Registered Disability Savings Plan

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A Registered Disability Savings Plan (RDSP) is a Government of Canada program designed to enable individuals with disabilities, with assistance from family and friends to save for their future financial security. The Government of Canada assists people to save with the Canada Disability Savings Program, consisting of the Canada Disability Savings Grant and Canada Disability Savings Bond. The Canada Disability Savings Grant matches personal contributions. The Canada Disability Savings Bond provides funding to RDSPs of people with low and moderate incomes.

The RDSP is similar to a Registered Education Savings Plan. A person who establishes an RDSP can make contributions to the plan up to a lifetime limit of $200,000 for the benefit of the person named the beneficiary.

Contributions are not tax-deductible, and earnings and growth accrue on a tax-deferred basis. Anyone can contribute. The contributions grow tax-free until withdrawn – at which time a proportion of the plan (earnings and growth received) is taxable and will need to be declared as income in the hands of the beneficiary at that time. In most cases it should not affect eligibility for provincial disability benefits. There are no maximum annuations. Contributions can be up to the end of the year in which the beneficiary turns 59 year old.

This is not an alternative to setting up a trust for a person with disabilities, but should be used in conjunction with other vehicles, such as Henson trusts, insurance products, segregated funds and Lifetime Benefits Trusts to build a solid financial plan.

Eligibility[edit]

To open an RDSP, a person must: - be eligible for the Disability Tax Credit - be 59 or younger as of December 31 of the current year - be a resident of Canada - have a valid Social Insurance Number

To qualify for the Disability Tax Credit the individual must be “markedly restricted” in at least one of the following categories: speaking, hearing, walking, elimination (bowel or bladder functions), feeding, dressing, performing the mental functions of everyday life, life-sustaining therapy to support vital function and the recently introduced cumulative effects of significant restrictions.

Only one RDSP account may be set up per qualifying individual, and only that beneficiary is entitled to any payments. An RDSP arrangement must be between the issuer and either the beneficiary, a qualifying person in relation to the beneficiary or a legal parent who is not a qualifying person, but who is a holder of another RDSP of the beneficiary. A qualifying person can only establish and administer an RDSP on behalf of the beneficiary if the beneficiary lacks the mental capacity to do so himself of herself. A disabled adult with mental capacity who wished to benefit from an RDSP must establish the plan himself or herself, however, family members, friends or others could contribute to a plan established by the disabled person, with his or her permission.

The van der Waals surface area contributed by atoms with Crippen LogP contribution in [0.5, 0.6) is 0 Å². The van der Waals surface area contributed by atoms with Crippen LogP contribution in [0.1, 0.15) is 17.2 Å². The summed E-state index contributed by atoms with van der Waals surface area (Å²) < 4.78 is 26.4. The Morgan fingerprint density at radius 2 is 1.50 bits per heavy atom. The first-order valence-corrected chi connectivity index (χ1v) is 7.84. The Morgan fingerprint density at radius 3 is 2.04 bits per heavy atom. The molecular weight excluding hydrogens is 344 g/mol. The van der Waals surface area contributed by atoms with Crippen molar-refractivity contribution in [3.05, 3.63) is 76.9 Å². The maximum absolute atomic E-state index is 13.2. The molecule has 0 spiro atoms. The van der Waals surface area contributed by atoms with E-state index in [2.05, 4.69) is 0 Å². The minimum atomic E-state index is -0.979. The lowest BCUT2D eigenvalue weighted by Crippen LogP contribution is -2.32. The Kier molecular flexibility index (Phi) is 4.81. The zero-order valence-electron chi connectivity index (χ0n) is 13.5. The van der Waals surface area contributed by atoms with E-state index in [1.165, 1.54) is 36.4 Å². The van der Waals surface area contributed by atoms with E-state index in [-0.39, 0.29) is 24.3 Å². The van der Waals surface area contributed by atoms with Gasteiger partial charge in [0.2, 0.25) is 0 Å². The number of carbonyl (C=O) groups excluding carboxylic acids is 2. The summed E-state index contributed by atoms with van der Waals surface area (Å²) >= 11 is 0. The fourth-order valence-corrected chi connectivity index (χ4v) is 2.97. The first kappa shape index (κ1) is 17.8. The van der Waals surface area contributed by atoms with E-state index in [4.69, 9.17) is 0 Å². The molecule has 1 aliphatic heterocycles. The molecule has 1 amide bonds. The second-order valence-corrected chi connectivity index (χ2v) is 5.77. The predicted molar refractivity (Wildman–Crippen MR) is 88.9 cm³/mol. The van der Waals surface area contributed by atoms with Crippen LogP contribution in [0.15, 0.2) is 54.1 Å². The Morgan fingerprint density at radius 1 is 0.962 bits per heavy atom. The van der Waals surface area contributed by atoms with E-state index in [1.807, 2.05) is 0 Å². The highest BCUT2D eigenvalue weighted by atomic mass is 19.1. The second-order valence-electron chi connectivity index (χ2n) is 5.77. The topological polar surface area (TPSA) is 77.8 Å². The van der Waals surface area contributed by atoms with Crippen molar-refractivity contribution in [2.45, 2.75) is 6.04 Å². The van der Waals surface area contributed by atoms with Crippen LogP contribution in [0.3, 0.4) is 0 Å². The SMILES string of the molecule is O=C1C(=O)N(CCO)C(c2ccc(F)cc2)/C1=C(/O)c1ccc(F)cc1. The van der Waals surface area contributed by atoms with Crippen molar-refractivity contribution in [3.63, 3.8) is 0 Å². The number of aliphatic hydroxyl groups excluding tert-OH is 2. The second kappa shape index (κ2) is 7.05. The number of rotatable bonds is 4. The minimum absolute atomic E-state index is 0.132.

Benefits[edit]

Person receiving provincial disability benefits can set up an RDSP, without going through an asset-test and without it affecting provincial disability benefits, where applicable.

If the beneficiary’s income level is less than $21,287, the beneficiary should receive annual Government of Canada Disability Savings Bonds, to a lifetime maximum of $20,000 per RDSP. Add also the Canada Disability Savings Grant, if the beneficiary’s income is $75,769 or less for an additional $3,500/yr, to a lifetime maximum of $70,000. This works out such that, if the beneficiary over the age of 18 meets the appropriate income levels, an initiation contribution of $1,500 can result in $3,500 in matching government funds. There are complex rules governing the withdrawal of funds from RDSPs that could potentially see the beneficiary having to repay government grant and bond moneys if withdrawals are made before the funds have vested for a period of 10 years.

Beneficiaries will only receive grant and bond moneys up until the year in which they turn 49 years old. Monies can be contributed to the RDSP until the end of the year in which the beneficiary turns 59. Payments to the beneficiary must begin when the beneficiary turn 60.

If maximum matching contributions have been made since the child turned 18, then when he/she turns 38, there will be no further federal contributions available. The total of $90,000 grants and bonds available will already have been maximized. The growth on the total contributed will presumably be larger than if the plan is set up at a later age.

RDSP payments are “blended” on a pro-rata basis, since the contributions were made with after-tax dollars, while the grants and bonds, as well as interest/earnings on the whole plan, and are taxable.

RDSP income will not affect entitlement to: Old Age Security (OAS) payments and GST credits.

In the event of the RDSP beneficiary’s death, the plan’s value is paid out to the beneficiary’s estate, subject to the 10 year assistance holdback rule.

History[edit]

The RDSP was announced by the Government of Canada in its 2007 Budget and became available in 2008.

The federal Minister of Finance commissioned an Expert Panel Report on Financial Security for Children with Severe Disabilities, titled A New Beginning.[1]

The funds within the RDSP grow on a tax deferred basis. Most federal, provincial and municipal social programs exempt these assets when means testing the client's entitlement to their services.

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